Being a middle child, a nice person, and a workaholic, I’ve spent my life trying to do the right thing and make people happy. As a member of a dysfunctional family, I’ve given up the goal, but as novelist, I’m still trying to satisfy my current readers while reaching out to new ones. Some days though, I’m not sure what I should be doing.
Engaging readers is a less-concrete concept and I’m starting to think the idea is more hype than practicality. For example, a well-read blog recently advised authors to do the following:
- Listen—Create ways to listen to your readers and collect data about what you hear; use focus groups and surveys to support regular listening mechanisms.
- Customer knowledge—Find out why people buy your products (or not), why they recommend you to others (or not), why they are repeat buyers. Understand what else they buy.
- Conversations—Find unique ways of connecting with readers, ways that will enhance your brand as an author, ways that enable dialogue, not one-way broadcast.
- Collaborate—Go beyond listening and conversation to collaborate with your readers, perhaps testing your products in advance of a full launch or soliciting ideas for additional content.
- Community—Build a community of your readers. Facilitate mechanisms for readers to interact with one another as part of this community and to broaden the reach to additional readers.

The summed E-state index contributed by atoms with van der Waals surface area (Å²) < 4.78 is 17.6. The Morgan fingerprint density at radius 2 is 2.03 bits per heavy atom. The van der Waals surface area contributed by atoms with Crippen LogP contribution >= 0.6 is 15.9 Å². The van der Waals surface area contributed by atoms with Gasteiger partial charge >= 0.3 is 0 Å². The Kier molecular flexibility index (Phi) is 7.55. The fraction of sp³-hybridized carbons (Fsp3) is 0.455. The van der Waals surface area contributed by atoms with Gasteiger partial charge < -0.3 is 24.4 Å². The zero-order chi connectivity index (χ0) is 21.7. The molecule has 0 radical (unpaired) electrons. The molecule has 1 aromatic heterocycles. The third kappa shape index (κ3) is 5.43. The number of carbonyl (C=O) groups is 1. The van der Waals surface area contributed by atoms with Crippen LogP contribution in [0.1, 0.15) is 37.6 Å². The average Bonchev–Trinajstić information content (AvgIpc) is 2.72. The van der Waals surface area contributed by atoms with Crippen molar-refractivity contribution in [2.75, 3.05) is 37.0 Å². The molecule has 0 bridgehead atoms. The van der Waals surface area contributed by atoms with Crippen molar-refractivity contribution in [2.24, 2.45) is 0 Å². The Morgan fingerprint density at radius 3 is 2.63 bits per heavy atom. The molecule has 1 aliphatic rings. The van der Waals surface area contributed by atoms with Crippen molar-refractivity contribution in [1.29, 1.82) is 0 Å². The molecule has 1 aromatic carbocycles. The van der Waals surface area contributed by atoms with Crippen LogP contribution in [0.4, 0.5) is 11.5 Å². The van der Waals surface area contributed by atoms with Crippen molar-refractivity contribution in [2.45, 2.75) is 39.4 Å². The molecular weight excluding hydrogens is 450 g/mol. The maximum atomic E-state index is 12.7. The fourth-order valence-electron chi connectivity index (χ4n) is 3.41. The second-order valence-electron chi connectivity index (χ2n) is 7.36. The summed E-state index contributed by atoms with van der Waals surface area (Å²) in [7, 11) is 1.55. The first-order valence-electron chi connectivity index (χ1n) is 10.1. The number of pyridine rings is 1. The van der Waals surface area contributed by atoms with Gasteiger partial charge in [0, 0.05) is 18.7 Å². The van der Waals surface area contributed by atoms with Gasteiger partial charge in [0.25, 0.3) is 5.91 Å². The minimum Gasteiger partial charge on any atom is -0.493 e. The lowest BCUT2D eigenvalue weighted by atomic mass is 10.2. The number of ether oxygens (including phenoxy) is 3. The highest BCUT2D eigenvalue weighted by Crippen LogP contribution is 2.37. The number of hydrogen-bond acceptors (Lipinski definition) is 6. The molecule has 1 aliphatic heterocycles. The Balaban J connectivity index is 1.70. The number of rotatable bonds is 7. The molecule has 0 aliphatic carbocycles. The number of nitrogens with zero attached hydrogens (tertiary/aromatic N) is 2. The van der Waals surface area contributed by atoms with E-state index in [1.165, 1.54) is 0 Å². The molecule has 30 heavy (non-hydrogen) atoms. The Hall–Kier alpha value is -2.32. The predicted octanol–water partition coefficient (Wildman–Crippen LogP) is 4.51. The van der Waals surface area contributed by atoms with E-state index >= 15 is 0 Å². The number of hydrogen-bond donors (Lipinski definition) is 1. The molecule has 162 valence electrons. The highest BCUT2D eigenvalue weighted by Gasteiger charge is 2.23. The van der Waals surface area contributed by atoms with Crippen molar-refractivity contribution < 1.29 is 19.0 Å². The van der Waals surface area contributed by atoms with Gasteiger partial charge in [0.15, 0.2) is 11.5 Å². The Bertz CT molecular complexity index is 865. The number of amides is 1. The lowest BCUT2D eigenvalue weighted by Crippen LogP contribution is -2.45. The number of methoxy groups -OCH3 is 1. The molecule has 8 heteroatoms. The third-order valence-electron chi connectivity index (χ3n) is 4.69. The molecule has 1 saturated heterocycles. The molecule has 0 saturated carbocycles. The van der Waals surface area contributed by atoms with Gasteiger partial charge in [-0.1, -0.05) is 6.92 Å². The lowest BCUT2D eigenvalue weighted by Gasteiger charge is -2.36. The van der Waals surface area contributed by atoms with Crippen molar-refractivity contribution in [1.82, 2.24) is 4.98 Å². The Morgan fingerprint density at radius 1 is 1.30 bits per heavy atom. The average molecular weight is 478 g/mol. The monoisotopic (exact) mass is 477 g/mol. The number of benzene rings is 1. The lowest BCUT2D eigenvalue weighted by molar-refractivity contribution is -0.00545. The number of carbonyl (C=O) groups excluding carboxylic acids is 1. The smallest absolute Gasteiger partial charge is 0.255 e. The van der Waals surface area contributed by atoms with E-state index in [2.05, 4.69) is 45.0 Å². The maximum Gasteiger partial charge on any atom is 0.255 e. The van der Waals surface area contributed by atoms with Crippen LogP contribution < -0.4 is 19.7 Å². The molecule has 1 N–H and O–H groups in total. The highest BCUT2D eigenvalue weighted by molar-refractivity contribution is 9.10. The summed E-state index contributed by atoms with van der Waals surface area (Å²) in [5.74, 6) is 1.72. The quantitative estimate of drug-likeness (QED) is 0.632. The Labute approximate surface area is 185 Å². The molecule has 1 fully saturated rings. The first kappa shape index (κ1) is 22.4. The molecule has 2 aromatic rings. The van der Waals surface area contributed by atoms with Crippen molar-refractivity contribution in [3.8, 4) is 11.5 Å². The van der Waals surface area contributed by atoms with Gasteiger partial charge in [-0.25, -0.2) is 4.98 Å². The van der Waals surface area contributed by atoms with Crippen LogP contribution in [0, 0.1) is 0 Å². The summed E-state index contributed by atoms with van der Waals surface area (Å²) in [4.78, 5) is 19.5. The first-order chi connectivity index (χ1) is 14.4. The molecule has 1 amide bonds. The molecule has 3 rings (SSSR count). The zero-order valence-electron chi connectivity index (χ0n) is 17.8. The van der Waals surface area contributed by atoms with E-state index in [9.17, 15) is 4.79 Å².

In fact, that’s the biggest problem with engagement. Some readers like to interact with authors. They send e-mails, go to conferences, and participate in book discussions. Many readers, perhaps the majority, would rather not engage with the author. They simply want to read the books and move on. I’ve heard readers say they don’t even like seeing an author bio in a novel, because they enjoy the story more if they don’t know anything about the writer.
I understand and respect this. I also love readers and book clubs who contact me to talk about my stories. So I make myself as available as I can, while trying to find the middle ground and not waste time on activities that readers will ignore or find annoying.
Readers: How much and what kind of engagement with a novelist do you want? What are authors not doing that you'd like to see more of?
Writers: How far do you take reader engagement?